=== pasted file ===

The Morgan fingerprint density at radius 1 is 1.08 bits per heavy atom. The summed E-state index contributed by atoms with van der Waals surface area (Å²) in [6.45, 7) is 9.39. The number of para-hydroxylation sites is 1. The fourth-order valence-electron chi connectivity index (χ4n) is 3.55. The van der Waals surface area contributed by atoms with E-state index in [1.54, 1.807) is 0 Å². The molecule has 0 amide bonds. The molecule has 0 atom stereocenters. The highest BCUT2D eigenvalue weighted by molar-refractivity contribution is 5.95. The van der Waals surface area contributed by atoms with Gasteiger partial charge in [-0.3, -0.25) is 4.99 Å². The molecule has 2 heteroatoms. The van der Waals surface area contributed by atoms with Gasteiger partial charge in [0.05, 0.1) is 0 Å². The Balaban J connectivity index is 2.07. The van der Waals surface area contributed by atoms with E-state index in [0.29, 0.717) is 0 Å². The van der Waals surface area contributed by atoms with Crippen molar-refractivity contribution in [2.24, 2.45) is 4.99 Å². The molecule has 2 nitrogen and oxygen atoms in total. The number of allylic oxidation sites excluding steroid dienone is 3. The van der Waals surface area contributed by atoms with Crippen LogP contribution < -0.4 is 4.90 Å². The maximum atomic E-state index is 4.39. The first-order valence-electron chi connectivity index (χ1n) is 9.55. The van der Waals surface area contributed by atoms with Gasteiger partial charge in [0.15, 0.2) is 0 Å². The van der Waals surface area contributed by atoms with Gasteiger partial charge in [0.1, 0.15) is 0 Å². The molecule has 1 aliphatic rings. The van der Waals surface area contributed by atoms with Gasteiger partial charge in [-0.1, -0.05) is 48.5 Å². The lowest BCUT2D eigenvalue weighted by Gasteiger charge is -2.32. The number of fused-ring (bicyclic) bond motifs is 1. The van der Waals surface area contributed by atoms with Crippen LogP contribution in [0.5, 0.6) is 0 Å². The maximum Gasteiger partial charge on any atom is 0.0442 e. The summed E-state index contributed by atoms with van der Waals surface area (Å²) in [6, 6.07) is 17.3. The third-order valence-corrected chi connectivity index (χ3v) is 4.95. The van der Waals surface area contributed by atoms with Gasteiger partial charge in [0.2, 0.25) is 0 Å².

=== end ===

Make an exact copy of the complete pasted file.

The Morgan fingerprint density at radius 1 is 1.08 bits per heavy atom. The summed E-state index contributed by atoms with van der Waals surface area (Å²) in [6.45, 7) is 9.39. The number of para-hydroxylation sites is 1. The fourth-order valence-electron chi connectivity index (χ4n) is 3.55. The van der Waals surface area contributed by atoms with E-state index in [1.54, 1.807) is 0 Å². The molecule has 0 amide bonds. The molecule has 0 atom stereocenters. The highest BCUT2D eigenvalue weighted by molar-refractivity contribution is 5.95. The van der Waals surface area contributed by atoms with Gasteiger partial charge in [-0.3, -0.25) is 4.99 Å². The molecule has 2 heteroatoms. The van der Waals surface area contributed by atoms with Gasteiger partial charge in [0.05, 0.1) is 0 Å². The Balaban J connectivity index is 2.07. The van der Waals surface area contributed by atoms with E-state index in [0.29, 0.717) is 0 Å². The van der Waals surface area contributed by atoms with Crippen molar-refractivity contribution in [2.24, 2.45) is 4.99 Å². The molecule has 2 nitrogen and oxygen atoms in total. The number of allylic oxidation sites excluding steroid dienone is 3. The van der Waals surface area contributed by atoms with Crippen LogP contribution < -0.4 is 4.90 Å². The maximum atomic E-state index is 4.39. The first-order valence-electron chi connectivity index (χ1n) is 9.55. The van der Waals surface area contributed by atoms with Gasteiger partial charge in [0.15, 0.2) is 0 Å². The van der Waals surface area contributed by atoms with Gasteiger partial charge in [0.1, 0.15) is 0 Å². The molecule has 1 aliphatic rings. The van der Waals surface area contributed by atoms with Gasteiger partial charge in [-0.1, -0.05) is 48.5 Å². The lowest BCUT2D eigenvalue weighted by Gasteiger charge is -2.32. The number of fused-ring (bicyclic) bond motifs is 1. The van der Waals surface area contributed by atoms with Crippen LogP contribution in [0.5, 0.6) is 0 Å². The maximum Gasteiger partial charge on any atom is 0.0442 e. The summed E-state index contributed by atoms with van der Waals surface area (Å²) in [6, 6.07) is 17.3. The third-order valence-corrected chi connectivity index (χ3v) is 4.95. The van der Waals surface area contributed by atoms with Gasteiger partial charge in [0.2, 0.25) is 0 Å².